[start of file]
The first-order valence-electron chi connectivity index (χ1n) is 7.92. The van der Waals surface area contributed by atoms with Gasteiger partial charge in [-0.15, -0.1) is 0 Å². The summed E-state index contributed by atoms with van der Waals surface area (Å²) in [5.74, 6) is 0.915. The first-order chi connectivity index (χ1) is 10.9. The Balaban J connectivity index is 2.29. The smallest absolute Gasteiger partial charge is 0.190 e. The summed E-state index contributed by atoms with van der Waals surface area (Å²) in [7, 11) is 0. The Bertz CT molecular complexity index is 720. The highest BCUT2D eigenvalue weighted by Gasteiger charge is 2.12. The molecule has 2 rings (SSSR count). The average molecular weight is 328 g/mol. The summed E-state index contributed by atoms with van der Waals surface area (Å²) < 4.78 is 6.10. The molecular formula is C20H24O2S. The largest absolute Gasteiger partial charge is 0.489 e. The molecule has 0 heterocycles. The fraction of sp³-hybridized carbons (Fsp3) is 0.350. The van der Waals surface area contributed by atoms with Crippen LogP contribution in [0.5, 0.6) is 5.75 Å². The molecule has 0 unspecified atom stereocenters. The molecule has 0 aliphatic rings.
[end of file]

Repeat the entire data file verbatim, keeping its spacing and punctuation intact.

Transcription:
The first-order valence-electron chi connectivity index (χ1n) is 7.92. The van der Waals surface area contributed by atoms with Gasteiger partial charge in [-0.15, -0.1) is 0 Å². The summed E-state index contributed by atoms with van der Waals surface area (Å²) in [5.74, 6) is 0.915. The first-order chi connectivity index (χ1) is 10.9. The Balaban J connectivity index is 2.29. The smallest absolute Gasteiger partial charge is 0.190 e. The summed E-state index contributed by atoms with van der Waals surface area (Å²) in [7, 11) is 0. The Bertz CT molecular complexity index is 720. The highest BCUT2D eigenvalue weighted by Gasteiger charge is 2.12. The molecule has 2 rings (SSSR count). The average molecular weight is 328 g/mol. The summed E-state index contributed by atoms with van der Waals surface area (Å²) < 4.78 is 6.10. The molecular formula is C20H24O2S. The largest absolute Gasteiger partial charge is 0.489 e. The molecule has 0 heterocycles. The fraction of sp³-hybridized carbons (Fsp3) is 0.350. The van der Waals surface area contributed by atoms with Crippen LogP contribution in [0.5, 0.6) is 5.75 Å². The molecule has 0 unspecified atom stereocenters. The molecule has 0 aliphatic rings.